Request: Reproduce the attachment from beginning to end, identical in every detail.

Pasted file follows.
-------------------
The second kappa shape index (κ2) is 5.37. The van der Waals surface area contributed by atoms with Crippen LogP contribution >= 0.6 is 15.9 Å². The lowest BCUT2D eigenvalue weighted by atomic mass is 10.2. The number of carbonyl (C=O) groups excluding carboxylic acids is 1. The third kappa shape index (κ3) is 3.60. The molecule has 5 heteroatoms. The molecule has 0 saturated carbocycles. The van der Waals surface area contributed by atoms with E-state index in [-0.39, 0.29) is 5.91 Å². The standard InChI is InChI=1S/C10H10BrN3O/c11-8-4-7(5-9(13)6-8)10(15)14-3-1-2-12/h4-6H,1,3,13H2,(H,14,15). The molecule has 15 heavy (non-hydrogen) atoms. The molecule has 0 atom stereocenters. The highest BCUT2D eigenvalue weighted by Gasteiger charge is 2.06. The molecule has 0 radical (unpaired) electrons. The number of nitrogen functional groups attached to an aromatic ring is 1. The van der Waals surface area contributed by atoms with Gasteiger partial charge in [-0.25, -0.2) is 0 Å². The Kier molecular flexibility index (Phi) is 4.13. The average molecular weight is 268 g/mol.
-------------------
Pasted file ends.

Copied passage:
The second kappa shape index (κ2) is 5.37. The van der Waals surface area contributed by atoms with Crippen LogP contribution >= 0.6 is 15.9 Å². The lowest BCUT2D eigenvalue weighted by atomic mass is 10.2. The number of carbonyl (C=O) groups excluding carboxylic acids is 1. The third kappa shape index (κ3) is 3.60. The molecule has 5 heteroatoms. The molecule has 0 saturated carbocycles. The van der Waals surface area contributed by atoms with E-state index in [-0.39, 0.29) is 5.91 Å². The standard InChI is InChI=1S/C10H10BrN3O/c11-8-4-7(5-9(13)6-8)10(15)14-3-1-2-12/h4-6H,1,3,13H2,(H,14,15). The molecule has 15 heavy (non-hydrogen) atoms. The molecule has 0 atom stereocenters. The highest BCUT2D eigenvalue weighted by Gasteiger charge is 2.06. The molecule has 0 radical (unpaired) electrons. The number of nitrogen functional groups attached to an aromatic ring is 1. The van der Waals surface area contributed by atoms with Gasteiger partial charge in [-0.25, -0.2) is 0 Å². The Kier molecular flexibility index (Phi) is 4.13. The average molecular weight is 268 g/mol.